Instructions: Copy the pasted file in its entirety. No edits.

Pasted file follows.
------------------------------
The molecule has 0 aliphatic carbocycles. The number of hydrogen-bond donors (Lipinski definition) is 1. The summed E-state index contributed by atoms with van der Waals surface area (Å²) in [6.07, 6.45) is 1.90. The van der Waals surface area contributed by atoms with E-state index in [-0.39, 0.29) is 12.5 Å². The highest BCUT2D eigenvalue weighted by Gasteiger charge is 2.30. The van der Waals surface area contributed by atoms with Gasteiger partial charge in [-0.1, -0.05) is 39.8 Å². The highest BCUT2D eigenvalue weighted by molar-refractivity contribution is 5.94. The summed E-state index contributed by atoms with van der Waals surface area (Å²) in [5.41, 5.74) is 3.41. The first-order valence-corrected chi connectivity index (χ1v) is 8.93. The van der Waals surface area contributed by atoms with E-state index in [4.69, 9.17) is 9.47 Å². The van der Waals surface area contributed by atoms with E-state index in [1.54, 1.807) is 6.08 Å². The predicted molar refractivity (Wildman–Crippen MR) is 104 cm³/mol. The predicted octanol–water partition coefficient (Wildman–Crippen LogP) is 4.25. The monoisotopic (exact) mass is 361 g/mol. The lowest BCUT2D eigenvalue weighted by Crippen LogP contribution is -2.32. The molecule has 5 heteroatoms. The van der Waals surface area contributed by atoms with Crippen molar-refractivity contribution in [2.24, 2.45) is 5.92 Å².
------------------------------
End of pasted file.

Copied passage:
The molecule has 0 aliphatic carbocycles. The number of hydrogen-bond donors (Lipinski definition) is 1. The summed E-state index contributed by atoms with van der Waals surface area (Å²) in [6.07, 6.45) is 1.90. The van der Waals surface area contributed by atoms with E-state index in [-0.39, 0.29) is 12.5 Å². The highest BCUT2D eigenvalue weighted by Gasteiger charge is 2.30. The van der Waals surface area contributed by atoms with Gasteiger partial charge in [-0.1, -0.05) is 39.8 Å². The highest BCUT2D eigenvalue weighted by molar-refractivity contribution is 5.94. The summed E-state index contributed by atoms with van der Waals surface area (Å²) in [5.41, 5.74) is 3.41. The first-order valence-corrected chi connectivity index (χ1v) is 8.93. The van der Waals surface area contributed by atoms with E-state index in [4.69, 9.17) is 9.47 Å². The van der Waals surface area contributed by atoms with E-state index in [1.54, 1.807) is 6.08 Å². The predicted molar refractivity (Wildman–Crippen MR) is 104 cm³/mol. The predicted octanol–water partition coefficient (Wildman–Crippen LogP) is 4.25. The monoisotopic (exact) mass is 361 g/mol. The lowest BCUT2D eigenvalue weighted by Crippen LogP contribution is -2.32. The molecule has 5 heteroatoms. The van der Waals surface area contributed by atoms with Crippen molar-refractivity contribution in [2.24, 2.45) is 5.92 Å².